Stud Hi/lo - Episode 1

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Travis RainmanTrail brings you his first Stud Hi/lo strategy video.


hand history review Stud Stud Hi/lo

Comments (9)

newest first
  • CBFunk


  • TxPoker888


    Great Job, thanks! I have been waiting for this for ages... :-)
    Would be great if you bring Stud8 Videos more frequently in the future.


    well, serving the aperitives and then requesting money before the meal wont get that customer coming again to eat in your restaurant he probably will get another place to eat

    have fun

    this website is getting worse and worse
  • PokerNoob91


    well done!

    need much more of this, it was only about 15 handsor something. more please =)
  • dumBBass


    Another great video! I'm looking forward to see more videos from you.

    @19min - you had 88A and guy limped with Ten from utg as well as the opponent with 8 to the right. Utg could have had overpair, but most of the time he's playing poor hand and would not fold to your agression because he's not very good player. So, you basically have half-dead pair of 8s and you are behind. Not to mention limper with the 8 who is probably on lo-draw. Is it really good spot to raise and to continue firing on 4th street? Especially when other limper hit suited lo card.

    @34min. You had 345ds and chose to bring-in vs 667799. Is the completion instead of just bringing in is the option here?

    And, of course, wish you happy new year and wsop bracelet. Keep up the good work!
  • StrategyMaster911


    Great video.
    For future videos, I'd like to see how to play when hitting bad cards on 4th and 5th: When to continue and when to fold.
    And a live video would also be great.
  • RainmanTrail


    19:00 RE: 88A vs xxT, xx8. I like your thought process as you break down this hand. You point out the important factors we need to be paying attention to. Having an Ace in the door in Stud 8 is a unique situation. If you are going to play the hand, you must show aggression. Limping with moderate Aces and only raising when we do have AA will quickly become very easy for our opponents to defend against. It's very tough for our opponent to continue with his Ts, no matter how bad he is. You certainly make a good argument that he is probably a weak opponent and may call us down light, but I don't want to encourage that type of play even if it is correct in certain spots. If this were a higher limit, it would come back to bite us quickly. I don't want to build bad habits. We still have a good hand though, and after picking up a K, our board is very tough to play against for the T. Continued aggression should show a profit here even against the worst of players. We don't need him to fold a pair of Tens very often for this to be the correct play. 5th street will be particularly tough for him if he doesn't improve. That's where aggression usually pays off in stud games.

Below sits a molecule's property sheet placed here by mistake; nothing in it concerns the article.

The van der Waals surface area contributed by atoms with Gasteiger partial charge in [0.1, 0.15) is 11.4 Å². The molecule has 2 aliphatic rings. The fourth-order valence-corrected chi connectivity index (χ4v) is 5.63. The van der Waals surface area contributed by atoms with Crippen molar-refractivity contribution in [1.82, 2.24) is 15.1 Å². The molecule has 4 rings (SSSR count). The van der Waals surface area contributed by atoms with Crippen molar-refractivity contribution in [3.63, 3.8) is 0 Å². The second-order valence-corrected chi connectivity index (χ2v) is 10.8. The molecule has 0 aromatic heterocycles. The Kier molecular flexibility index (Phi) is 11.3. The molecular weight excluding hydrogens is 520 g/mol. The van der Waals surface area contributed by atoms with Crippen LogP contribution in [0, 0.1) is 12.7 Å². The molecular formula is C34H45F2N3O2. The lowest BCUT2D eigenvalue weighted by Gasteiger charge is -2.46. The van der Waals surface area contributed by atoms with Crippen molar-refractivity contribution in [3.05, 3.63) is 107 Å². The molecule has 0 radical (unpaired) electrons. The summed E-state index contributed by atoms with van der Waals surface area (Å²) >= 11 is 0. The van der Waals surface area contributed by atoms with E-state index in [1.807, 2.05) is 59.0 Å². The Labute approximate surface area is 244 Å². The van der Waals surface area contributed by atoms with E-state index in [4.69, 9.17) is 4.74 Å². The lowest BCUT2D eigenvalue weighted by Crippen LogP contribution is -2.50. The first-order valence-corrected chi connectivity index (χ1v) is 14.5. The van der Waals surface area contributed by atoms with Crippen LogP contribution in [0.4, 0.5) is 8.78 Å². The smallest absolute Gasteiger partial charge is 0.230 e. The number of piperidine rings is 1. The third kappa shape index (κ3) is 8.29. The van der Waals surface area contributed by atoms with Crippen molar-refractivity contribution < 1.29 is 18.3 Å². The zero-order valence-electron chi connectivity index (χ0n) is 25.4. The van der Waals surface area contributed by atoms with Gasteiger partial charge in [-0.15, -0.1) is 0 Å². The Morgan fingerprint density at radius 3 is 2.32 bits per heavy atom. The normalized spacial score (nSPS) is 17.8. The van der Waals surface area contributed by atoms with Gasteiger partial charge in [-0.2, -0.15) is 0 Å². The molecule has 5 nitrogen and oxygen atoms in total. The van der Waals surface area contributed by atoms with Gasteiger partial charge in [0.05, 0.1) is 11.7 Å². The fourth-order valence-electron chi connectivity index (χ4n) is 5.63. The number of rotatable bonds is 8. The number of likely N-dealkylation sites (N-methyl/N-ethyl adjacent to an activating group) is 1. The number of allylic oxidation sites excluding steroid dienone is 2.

• RainmanTrail


    @5 RE: 34:00 & 345 BI
    I almost never bring in for a completion. I feel that it often deprives me of the opportunity to gain information from what the other players at the table might have. As an example, in this hand, two players called the bring-in, but didn't complete it. This tells me something valuable about their hands: namely what they likely don't have. It also conceals the strength of my hand. I prefer this line over completing. If you find that you don't read players well, completing instead of bringing in may be the better option. Neither play is considerably better than the other however. Both are fine. However, I would lean toward bringing this hand in instead of completing even if I didn't adhere to the principles I posted at the top of this message simply for the fact that there are two dead 6s and two dead 7s.
  • RainmanTrail


    Sounds good, I'll put a video for both 4th street and one for 5th street on my to do list.